The Three Degrees

West Bromwich Albion had a superb team at the time. Attacking, full of flair, a pleasure to watch. They had finished 6th in 1978, also losing in the FA Cup semi-final. They peaked with a 3rd place finish in 1979. The main focus was on their three black players, Laurie Cunningham, Cyrille Regis and Brendon Batson. They were called ‘The Three Degrees’ by their then manager, Ron Atkinson. This broke new ground – West Brom became the first British club to field three black players in the same team.

To give perspective, there were very few black players in all four divisions of the football league. The label stuck and the three players even posed with the real Three Degrees, who were decked in Albion shirts for the photo shoot. Their 5-3 victory over a good Manchester United side in December 1978 is well worth watching again. The last goal scored by Cyrille Regis is quite something.

Society’s Conflicting Attitudes to Racism

Times were changing, albeit slowly. British TV culture was still hanging on to TV programmes such as ‘The Black & White Minstrel Show’ and established sit-coms such as ‘Love Thy Neighbour’ and ‘Till Death Us Do Part.’ Popular at the time was comedian Jim Davidson who had a character ‘Chalky Whitely’ as part of his act. His pale white man doing faux Jamaican patois act was mainstream enough to give Davidson his own show in 1979. Times and attitudes were indeed different, sometimes painfully so.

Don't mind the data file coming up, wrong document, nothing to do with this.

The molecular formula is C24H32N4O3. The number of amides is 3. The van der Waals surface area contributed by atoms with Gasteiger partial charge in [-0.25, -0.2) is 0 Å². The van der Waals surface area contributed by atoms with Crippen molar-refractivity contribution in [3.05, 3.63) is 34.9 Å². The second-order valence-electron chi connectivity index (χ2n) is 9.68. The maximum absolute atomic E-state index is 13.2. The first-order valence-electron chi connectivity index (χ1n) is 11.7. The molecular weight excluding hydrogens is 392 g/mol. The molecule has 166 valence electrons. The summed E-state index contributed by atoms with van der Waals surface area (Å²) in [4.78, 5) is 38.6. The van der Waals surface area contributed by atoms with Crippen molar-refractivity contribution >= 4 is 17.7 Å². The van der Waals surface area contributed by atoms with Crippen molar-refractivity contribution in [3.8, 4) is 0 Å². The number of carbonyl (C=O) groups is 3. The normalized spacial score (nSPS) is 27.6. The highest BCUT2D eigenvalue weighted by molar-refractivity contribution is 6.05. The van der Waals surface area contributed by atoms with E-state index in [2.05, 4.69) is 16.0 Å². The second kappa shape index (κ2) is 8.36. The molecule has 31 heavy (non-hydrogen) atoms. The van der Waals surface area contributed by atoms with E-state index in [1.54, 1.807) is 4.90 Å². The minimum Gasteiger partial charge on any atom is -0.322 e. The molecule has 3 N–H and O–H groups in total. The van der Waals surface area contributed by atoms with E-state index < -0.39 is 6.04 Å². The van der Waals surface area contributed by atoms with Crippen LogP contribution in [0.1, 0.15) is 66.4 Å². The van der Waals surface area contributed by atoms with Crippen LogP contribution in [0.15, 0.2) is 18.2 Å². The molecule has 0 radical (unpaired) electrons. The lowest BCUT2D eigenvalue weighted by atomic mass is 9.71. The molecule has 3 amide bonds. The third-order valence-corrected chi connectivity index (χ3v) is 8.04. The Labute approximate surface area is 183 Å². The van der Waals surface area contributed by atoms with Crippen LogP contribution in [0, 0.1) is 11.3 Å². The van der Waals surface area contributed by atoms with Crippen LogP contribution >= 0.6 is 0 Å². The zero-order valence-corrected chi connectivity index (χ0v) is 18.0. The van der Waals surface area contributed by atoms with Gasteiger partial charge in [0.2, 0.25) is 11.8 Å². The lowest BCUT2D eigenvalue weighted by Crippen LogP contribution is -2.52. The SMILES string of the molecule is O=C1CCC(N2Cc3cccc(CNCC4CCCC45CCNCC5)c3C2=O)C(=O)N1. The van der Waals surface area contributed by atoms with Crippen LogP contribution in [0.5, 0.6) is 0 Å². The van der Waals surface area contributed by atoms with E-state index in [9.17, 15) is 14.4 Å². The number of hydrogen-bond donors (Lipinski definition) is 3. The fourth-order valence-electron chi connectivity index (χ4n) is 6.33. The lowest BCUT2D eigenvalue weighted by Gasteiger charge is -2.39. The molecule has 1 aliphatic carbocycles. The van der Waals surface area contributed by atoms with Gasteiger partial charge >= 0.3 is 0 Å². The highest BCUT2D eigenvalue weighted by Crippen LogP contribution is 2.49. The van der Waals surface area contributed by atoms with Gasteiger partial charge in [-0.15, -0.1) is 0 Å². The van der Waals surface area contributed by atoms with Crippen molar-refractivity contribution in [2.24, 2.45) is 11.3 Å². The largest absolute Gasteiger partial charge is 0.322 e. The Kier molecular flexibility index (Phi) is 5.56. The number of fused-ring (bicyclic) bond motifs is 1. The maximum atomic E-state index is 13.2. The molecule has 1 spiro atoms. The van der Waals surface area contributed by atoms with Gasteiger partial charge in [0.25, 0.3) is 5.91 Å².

The National Front was gaining votes within parts of the UK. It was well known that they formed a strong part of the England national team following. Leaflets were given out at matches and football grounds, which were seen as recruiting grounds. On the other hand, various anti-racism initiatives had sprung up and awareness of racism was increasing. There were anti-racism demonstrations in general society and ‘Rock against Racism’ was formed in 1976. Football fans led into the 1980s with Charlton Athletic’s ‘Red, White & Black at the Valley’ and ‘Leeds Fans Against Racism.’

Awareness of Racism in Football

If you ask most fans these days, they will accept racism in football was widespread in the 1970s. Many, however – including myself – weren’t aware of it being an issue at that time. In my case, this was purely down to ignorance. You go to a game, support your team, shout abuse at the opposition and go home. I swear, hand on heart that I didn’t join in any racist abuse but that is so easy to say some 40 years on.

Interviews with black players of the time say it was pretty much incessant at every ground. I don’t think it registers when you are not the victim. Besides, there weren’t many black players around then. As a music fan, the problem was highlighted to me when there was a feature on the rise of the National Front and particularly one of its leaders, Martin Webster in the music paper ‘Sounds.’ The article frightened me; I’d never read in such depth the frightening rise of far-right politics.